News Tip:Texas Foster Care Scandal?

Date: 2008-05-15

News Tip:Texas Foster Care Scandal?

May 15, 2008

Having once been an investigator working child abuse, child neglect, sexual abuse of children, and infant/child homicideback in the 1970'sthe for State of Texas; I know a little about process.

First question, was taking custody of over four hundred children in one incident"over reaching"as the original complaint involved possible sexual abuse of teen age girls; not pre-teen girls, boys, or small children?

Having been involved in other investigations of Child Protective Services abuses and civil rights violations, as much effort needs to be spent investigating the State Agencyas the people living in the religous compound. I am not defending neglect or abuse of children buy anyone, including those living in the compound, or those getting paidwith taxpayer dollars who are in many cases the most incompetent and prejudicial investgators on"mother earth" to use a "green" term.

Do not take my word for it, review the following news tip.Then again, is it possible thatthe above state agency might srtarting raiding communities of conservatives for teaching their children bad thoughts? Satire or future prediction?

Orignally published in Youth Law News, April-June 2004. In 2003, following a series of highly publicized tragedies in foster care nationwide, Texas Comptroller Carole Keeton Strayhorn launched an investigation into the Texas Department of Protective and Regulatory Services (DPRS).

As part of the investigation, Strayhorn and her staff made unannounced visits to foster care facilities across the state. They also reviewed records and spoke to people within the system, including the foster children it is designed to serve. On April 6, Strayhorn's office released a special report entitled Forgotten Children, documenting the crisis in the Texas foster care system and calling for a massive system overhaul.

Background In 2003, Texas served 26,133 children in its dual, public-private foster care system. In that system, the state distributes funds and oversees the provision of services, while both the state government and private child-placing agencies (CPA) run foster care programs. Whether a child ends up in a state-run or CPA program depends largely on the outcome of the child's initial assessment. This assessment influences the child's placement and services, and defines the reimbursement rate paid to the child's care provider. Reimbursement rates vary dramatically. The basic individual reimbursement rate is $20 per day, but caregivers for children with the most complex needs receive as much as $277 per day.

As a general rule, the state cares for children at the lower service levels, while CPAs and residential treatment centers serve children with greater needs, and higher reimbursement rates. The Findings: A System in Crisis Forgotten Children paints an unsettling picture of the Texas foster care system. In her executive summary, Strayhorn notes that: Some foster children have been moved among 30, 40 or even more all-to-temporary 'homes.' Some have been sexually, physically, and emotionally abused while in the system; some have run away and joined the ranks of the missing. A few have even died at the hands of those entrusted with their care.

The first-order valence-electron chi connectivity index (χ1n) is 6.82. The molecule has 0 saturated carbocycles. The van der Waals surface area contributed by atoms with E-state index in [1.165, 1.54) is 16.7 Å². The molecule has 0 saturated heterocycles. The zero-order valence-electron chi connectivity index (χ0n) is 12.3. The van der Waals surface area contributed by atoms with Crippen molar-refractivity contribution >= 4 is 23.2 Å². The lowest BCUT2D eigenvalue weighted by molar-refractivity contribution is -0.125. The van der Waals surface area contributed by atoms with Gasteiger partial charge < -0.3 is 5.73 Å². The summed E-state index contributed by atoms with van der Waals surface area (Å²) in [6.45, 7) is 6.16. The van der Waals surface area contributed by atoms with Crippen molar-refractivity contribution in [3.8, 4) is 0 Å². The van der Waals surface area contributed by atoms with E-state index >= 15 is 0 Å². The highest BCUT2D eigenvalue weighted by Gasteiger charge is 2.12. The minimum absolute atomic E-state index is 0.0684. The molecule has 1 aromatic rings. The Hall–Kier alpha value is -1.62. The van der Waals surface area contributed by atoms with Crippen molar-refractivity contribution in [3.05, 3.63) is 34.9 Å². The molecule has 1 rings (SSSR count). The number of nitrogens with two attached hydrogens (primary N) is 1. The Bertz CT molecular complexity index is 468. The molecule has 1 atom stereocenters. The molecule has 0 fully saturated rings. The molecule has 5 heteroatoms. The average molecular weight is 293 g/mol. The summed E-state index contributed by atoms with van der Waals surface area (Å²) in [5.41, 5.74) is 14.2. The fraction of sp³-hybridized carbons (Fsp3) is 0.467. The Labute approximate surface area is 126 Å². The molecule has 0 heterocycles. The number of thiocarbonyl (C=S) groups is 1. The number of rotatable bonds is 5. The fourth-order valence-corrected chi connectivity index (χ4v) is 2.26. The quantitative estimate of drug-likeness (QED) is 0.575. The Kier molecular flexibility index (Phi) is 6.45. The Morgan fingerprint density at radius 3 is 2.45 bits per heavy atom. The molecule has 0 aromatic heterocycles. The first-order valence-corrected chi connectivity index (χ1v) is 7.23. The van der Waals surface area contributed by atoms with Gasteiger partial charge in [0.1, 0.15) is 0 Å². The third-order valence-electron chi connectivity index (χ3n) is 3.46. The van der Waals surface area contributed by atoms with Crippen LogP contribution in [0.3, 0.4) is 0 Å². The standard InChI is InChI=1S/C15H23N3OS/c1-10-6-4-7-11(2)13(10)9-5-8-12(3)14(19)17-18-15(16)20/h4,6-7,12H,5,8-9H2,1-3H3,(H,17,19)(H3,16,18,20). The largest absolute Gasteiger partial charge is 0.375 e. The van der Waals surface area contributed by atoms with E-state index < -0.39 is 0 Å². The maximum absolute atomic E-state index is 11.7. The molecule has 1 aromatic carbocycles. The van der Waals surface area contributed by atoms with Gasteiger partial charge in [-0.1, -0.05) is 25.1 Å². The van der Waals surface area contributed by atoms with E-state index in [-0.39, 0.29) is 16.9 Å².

The system's problems are many. Texas foster youth experience unstable and inadequate placements and services. These problems are then compounded by DPRS's deficient licensing, inspection, and contracting practices. Lack of Stability Texas foster youth are moved frequently; often, children are moved hundreds of miles from their last placement, and from their biological families. During the first three years that a child is in foster care, he or she will face about two new placements each year. For some children, the lack of permanency has been even more glaring. Twelve of the children who were in foster care in 2002 had experienced 40 or more placements. Deficient Services Although many foster children live in clean, safe environments with loving caregivers, too many others do not. In far too many cases, DPRS has allowed children to spend years in overly restrictive, unsafe environments, without appropriate services.

Despite the requirement that foster children be in the least restrictive environment,5 DPRS offers a perverse incentive favoring restrictive settings—paying higher reimbursement rates for such placements. Even worse, the agency's inadequate licensing and monitoring practices leave children in unsafe and unsanitary facilities. Children with acute needs are spending months and years in therapeutic camps licensed under lax temporary facility standards, where health and sanitation violations often go unchecked. In addition, the Comptroller's report documents a shocking prevalence of abuse and neglect. Foster youth often come to the system because those expected to care for them neglected that charge. Once in the hands of the state, these children are too frequently experiencing continued abuse, both from their new care providers and from their peers. Moreover, DPRS has failed to take steps to minimize the risks of abuse related injuries and deaths. The agency has allowed children with histories of sexual offenses and violent crimes to be placed with other children, and has failed to investigate and publicize the details behind preventable tragedies.6 Foster children are harmed further by DPRS's failure to offer appropriate services. Too many children are provided an abundance of medication, and little else, to address their health and educational needs. The report revealed that many foster youth are taking multiple psychotropic medications with serious side effects, some of which have not been studied in children.7 While the foster care system has been liberal in the distribution of medication, services to address the needs of medically fragile and special needs children have been far less abundant. As a result, too many children with developmental disabilities are institutionalized, and too few children leave the system with adequate educational training. Inadequate Oversight The report also presents a bleak picture of DPRS's monitoring performance. High caseloads keep caseworkers from spending adequate time with their clients. CPAs complain that they are held to a substantially higher standard than state-run facilities. Worse, even the standards applied to CPAs are inadequate to ensure that children are safe, and receiving basic care. DPRS also has a history of inadequate licensing standards, weak contract monitoring and insufficient investigations. Although state law requires annual facility inspections, only 42 percent of surveyed facilities received complete inspections in both 2002 and 2003. The state's failure to oversee licensees allows the same problems to fester in the same facilities over a period of years. Even when an investigation or public report does uncover serious violations, facilities that are in stark noncompliance with DPRS policies often receive little more than a slap on the wrist. An Austin newspaper published sheriff's department figures indicating that over a four-year period, deputies responded to more than 350 calls at a single foster youth camp in the area. Even when faced with such clear evidence of problems, DPRS has no policy in place requiring review. Of the more than 600 facilities operating statewide in 2003, DPRS had revoked only one license, suspended four, placed one facility on probation, and placed six others on evaluation status. Life After Foster Care Not surprisingly, the inadequacies of the Texas foster care system have lasting effects upon foster youth. Upon leaving the system, these youth are more likely than their peers to face homelessness, poor educational attainment, criminal behavior, drug addiction, mental illness, and health problems. Thirty-two percent of the 900 children that exit Texas foster care every year leave without a high school diploma or its equivalent. In addition, 41 percent of former foster youth have experienced homelessness. Many of these young people, facing the prospect of life on their own without adequate educational or career training, resort to drug use and criminal activity.